Monday, May 7, 2007

BMW M5 Touring

By Andrew Frankel
When cars come to me for testing I always try to go to the same stretch of road. It’s quiet, you can see for miles in every direction, and the sinuous turns ask searching questions of any car I aim along it. Perhaps predictably this new BMW M5 Touring, tuned by the company’s legendary M division and with a 5 litre V10 engine, coped impressively. I revelled in the howl of its motor, the grip of its vast tyres and the speed of its paddle-operated gearshifts.
Reaching the end a very happy and rather impressed boy, I looked in the mirror and saw two large brown eyes gazing back at me. Yes, I’d gone down one of the best roads in the UK at what you might call a purposeful clip with a labrador in the boot.
I would make two points to mitigate the bitch in the back. First, Lola has gone fast since her earliest days and, judging by the black missile that streaks into any boot I open, is far from traumatised by her experiences.
Second, the M5 Touring may look like an estate from the outside but that’s not how it feels from within. Name another with a seven-speed paddleshift manual gearbox, an engine that revs to 8250rpm and a button on the steering wheel that will up the output of the motor from 400bhp to a truly frightening 507bhp. It even has a launch control system that is conceptually no different from that used by Nick Heidfeld to fire his BMW Formula One car off the starting grid on Sunday afternoons. Take the speed limiter off and the car is capable of 200mph. For an estate that is verging on the ludicrous.
But the really telling point is that on that particular occasion I had not been planning to test the car at all. In fact I was on my way to the beach. Hence the hound . . . and the children, wife, boogie boards, picnic and all the other family paraphernalia that happened to be on board at the time.
If you look at the motoring press, you’ll be reading a lot about this car in the coming weeks. You’ll find out exactly how fast it will go in a straight line and round a corner, but I wonder how much you’ll discover about how well it slips into everyday family life. With a body born to serve, but the heart of a racing car and the soul of a true maniac, the personality of the M5 Touring is not so much split as splintered.
Of course in Europe they’re used to all this. BMW made an estate version of the M5 saloon more than a decade ago but omitted to offer it for sale in the UK. Which, like most things that are desirable but prohibited, meant a cult sprang up around it. Among motoring hacks it became known as the best car you’d never driven. Finally I did get to slip behind the wheel of one, only once and only briefly, but it was enough to convince me at the time that, in the real world, it was the greatest car you could buy.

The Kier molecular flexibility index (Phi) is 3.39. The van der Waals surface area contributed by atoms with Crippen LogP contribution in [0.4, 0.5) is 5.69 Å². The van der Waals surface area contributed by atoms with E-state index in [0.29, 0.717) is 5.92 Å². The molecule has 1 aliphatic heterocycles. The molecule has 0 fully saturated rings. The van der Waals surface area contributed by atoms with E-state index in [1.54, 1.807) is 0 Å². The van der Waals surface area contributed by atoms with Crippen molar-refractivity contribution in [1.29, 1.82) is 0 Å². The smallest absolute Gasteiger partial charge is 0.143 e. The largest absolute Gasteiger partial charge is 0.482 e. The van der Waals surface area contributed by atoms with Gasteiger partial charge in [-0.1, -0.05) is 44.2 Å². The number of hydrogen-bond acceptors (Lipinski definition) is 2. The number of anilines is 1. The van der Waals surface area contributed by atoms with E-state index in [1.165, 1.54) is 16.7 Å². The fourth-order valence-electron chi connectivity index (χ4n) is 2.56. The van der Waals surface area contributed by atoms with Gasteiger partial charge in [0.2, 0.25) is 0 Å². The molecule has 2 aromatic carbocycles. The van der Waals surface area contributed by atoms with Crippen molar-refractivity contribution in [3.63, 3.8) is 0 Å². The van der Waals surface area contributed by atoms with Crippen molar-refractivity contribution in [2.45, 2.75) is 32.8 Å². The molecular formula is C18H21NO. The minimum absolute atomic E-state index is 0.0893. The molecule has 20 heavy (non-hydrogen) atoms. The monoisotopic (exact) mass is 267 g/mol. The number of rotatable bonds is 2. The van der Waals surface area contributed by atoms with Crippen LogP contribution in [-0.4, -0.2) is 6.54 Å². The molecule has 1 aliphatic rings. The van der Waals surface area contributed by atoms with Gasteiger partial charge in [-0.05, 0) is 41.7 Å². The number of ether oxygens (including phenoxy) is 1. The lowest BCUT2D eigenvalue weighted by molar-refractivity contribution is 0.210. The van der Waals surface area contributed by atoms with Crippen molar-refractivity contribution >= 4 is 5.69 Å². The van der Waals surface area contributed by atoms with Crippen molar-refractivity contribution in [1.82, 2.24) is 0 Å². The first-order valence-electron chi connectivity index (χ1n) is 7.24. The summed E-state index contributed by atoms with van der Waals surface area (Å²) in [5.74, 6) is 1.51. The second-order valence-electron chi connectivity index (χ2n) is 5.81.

The same cannot be said for its descendant. The appeal of the old M5 Touring was the fact that, if you took the badges off (which was a no-cost option), the car looked hardly different from a 520i Touring which had the pulling power of an arthritic ant. The new M5 Touring has many talents, but subtlety is not among them: its body is a riot of wings, chins, spoilers and skirts.
And while it is outstandingly capable when driven as its deranged creators intended, the opportunities to do so safely are not exactly around every corner on these isles. And the rest of the time the car is not without its issues.
The ride, for instance, is firm enough to put you on permanent pothole alert. I don’t offer this as criticism, for if it were more softly sprung you would inevitably lose some of its fabulous high-speed precision. But if you are thinking about spending the best part of £70,000 it is something to bear in mind.
You need also to come to terms with the gearbox. This is another example of race-car engineering finding its way onto the public road and reminding you why race cars are kept on racetracks. As you drive, you can select any one of 11 settings for this gearbox – six in manual mode, five in automatic – which vary the speed and response of the gearshift according to your requirements. The problem is, unless you’re driving with your trousers on fire, none of them is very satisfactory.
There is nothing that would improve the M5 Touring more than the fitment of an ordinary six-speed manual gearbox.
Apart, perhaps, from a larger fuel tank. Drive the M5 quickly and 10mpg is a very real possibility. Cruise along the motorway at the same speed as everyone else and you’ll still need to plan a fuel stop into every major journey. Most users won’t put more than 250 miles between service stations, which, were this my car, would infuriate me.
And rear seats that fold flat. You’d think that providing a flat loading area was a fairly basic provision for an estate car, but not this one, nor any other 5-series Touring. The rear seats do fold forward but come to rest at a slight angle, making the loading of long and heavy items more difficult than in many smaller, cheaper and, in every other way, less well engineered estates. A small point, perhaps, but a significant one.
Also, it’s not that capacious. Not only do key rivals like the Audi S6 Avant and Mercedes-Benz E 63 AMG estate have bigger boots with the seats up or down, but so do rather more everyday machines such as the humble Ford Mondeo or Vauxhall Vectra.
Even so, I don’t feel inclined to dismiss the M5 Touring for these shortcomings. Flawed it may be, but there is still no other estate with the sense of occasion this car commands. It seems strange to set an alarm for 5am just so you can drive an estate car on deserted roads – but that’s what I found myself doing with this BMW. The point is, and with apologies to Longfellow, when it is good, it is really quite good, but when it is bad, it is brilliant.

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